The presentation framework of the two days streaming event on virtual beings and societies was quite original, despite being an obvious choice for this topic: the entire convention was presented on virtual multiplayer platforms. Fable Studio‘s Edward Saatchi was hopping from one social event platform to another one for individual meeting slots of about 20 minutes with everybody who is anybody in the visionary world of metaverse projections.
The medium was the message. The variety of world designs visited along this ride of conversations was impressive. From well-established popular gaming platforms like Fortnite to UGC catalysts like Roblox up to cryptocurrency promoters like Decentraland and Web3 reinforcer The Sandbox, this panoramic walk-through of currently available virtual meeting environments was a surreal, multifaceted journey in 3D, 2D or isometric 2.5D perspectives.
On his walk along the multiverse of our actual social internet, Edward Saatchi met companions from various fields of expertise, all relevant to the elaboration and monetization of an interconnected, economically viable and all encompassing evolution of virtuality. The management of virtual events was discussed, as well as NFT success stories, legal issues with virtual goods, social gaming perspectives, user-generated content models, new workspaces or digital identities.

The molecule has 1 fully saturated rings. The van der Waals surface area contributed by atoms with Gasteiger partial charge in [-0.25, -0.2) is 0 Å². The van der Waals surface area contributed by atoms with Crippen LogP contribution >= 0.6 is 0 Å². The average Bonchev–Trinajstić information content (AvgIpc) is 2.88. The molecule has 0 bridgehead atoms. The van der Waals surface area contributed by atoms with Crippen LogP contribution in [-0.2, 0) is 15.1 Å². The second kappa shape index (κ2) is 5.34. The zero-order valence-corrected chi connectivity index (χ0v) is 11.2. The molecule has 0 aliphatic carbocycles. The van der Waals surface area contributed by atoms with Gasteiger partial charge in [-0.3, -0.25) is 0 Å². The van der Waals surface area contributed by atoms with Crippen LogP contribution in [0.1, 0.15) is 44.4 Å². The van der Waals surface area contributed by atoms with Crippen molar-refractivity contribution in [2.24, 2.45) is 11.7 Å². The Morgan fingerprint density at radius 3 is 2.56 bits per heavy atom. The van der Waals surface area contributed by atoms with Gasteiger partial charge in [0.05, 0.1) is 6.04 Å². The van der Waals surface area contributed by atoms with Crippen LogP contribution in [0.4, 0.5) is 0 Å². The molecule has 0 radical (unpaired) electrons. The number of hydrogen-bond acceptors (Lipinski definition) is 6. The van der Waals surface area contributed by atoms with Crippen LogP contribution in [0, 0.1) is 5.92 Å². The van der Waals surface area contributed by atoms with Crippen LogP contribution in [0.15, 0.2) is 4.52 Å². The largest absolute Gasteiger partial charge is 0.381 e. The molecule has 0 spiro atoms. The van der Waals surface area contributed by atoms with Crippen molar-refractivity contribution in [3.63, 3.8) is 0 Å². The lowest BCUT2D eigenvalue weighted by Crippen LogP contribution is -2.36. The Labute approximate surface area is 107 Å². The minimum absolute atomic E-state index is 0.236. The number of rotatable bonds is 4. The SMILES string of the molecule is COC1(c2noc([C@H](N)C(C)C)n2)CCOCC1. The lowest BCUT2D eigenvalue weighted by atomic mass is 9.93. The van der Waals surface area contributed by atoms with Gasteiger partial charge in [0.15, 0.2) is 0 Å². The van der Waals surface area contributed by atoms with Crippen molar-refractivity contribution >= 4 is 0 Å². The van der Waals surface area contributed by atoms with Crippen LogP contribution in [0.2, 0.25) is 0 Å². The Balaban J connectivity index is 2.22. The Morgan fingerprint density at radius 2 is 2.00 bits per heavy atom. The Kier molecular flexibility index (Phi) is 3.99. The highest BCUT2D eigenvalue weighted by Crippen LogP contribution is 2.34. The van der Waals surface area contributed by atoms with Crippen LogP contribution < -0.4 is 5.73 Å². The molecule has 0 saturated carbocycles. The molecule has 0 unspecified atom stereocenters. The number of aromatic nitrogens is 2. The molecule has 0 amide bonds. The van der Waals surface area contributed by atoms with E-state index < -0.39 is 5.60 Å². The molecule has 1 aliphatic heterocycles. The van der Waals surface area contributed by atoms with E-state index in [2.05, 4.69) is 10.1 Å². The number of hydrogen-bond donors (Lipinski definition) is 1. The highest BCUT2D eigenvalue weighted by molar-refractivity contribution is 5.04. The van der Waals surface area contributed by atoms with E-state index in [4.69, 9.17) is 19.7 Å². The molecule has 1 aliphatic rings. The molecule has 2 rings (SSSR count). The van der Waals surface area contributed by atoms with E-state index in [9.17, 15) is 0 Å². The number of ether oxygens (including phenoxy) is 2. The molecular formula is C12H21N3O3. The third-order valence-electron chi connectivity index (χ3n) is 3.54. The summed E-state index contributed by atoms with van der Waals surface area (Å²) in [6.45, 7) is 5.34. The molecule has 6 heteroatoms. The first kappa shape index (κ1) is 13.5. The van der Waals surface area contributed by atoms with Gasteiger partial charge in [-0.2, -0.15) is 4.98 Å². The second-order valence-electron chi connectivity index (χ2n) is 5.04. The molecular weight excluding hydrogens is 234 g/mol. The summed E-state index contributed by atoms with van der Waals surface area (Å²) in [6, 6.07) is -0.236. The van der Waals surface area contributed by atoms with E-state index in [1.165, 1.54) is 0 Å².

From time to time, the stroll stopped by for virtual character appearances, presenting the latest advancements in performance animation, chatbot technologies and diversified avatar design. While the virtual idols served as illustrations of communication embodiment and individualized promotion campaigns, the continuous flow of conversations made it difficult to get hold of key takeaways the longer the journey lasted and the more repetitive the environments became. The medium became a massage.
This holds even more for overarching topics like the metaverse container, a current claim for socio-economical completeness based on vagueness and scattered application scenarios in peripheral borderlands. The summit had its best moments when focusing on these enthusiast micro operations. Some of them may contribute to less corrupted monetization models in economies of scale. But the potential of turning playgrounds into marketplaces is rather limited, unless you propel fetishism with gambling, child labor and drug addiction for the sake of SPACulations. When it comes to universal appeal, this medium is a mirage.
I thoroughly enjoyed the Virtual Beings and Societies Summit with Edward Saatchi and his companions. It was a pleasant stay in virtual surroundings with prospective performance stagings. But the succession of specialities does not yet sum up to a consistent common ground, not to speak of a universe or a meta level. It reminds me of another well-known ride along the crossroads of puppetry and globalization: it’s a small world after all.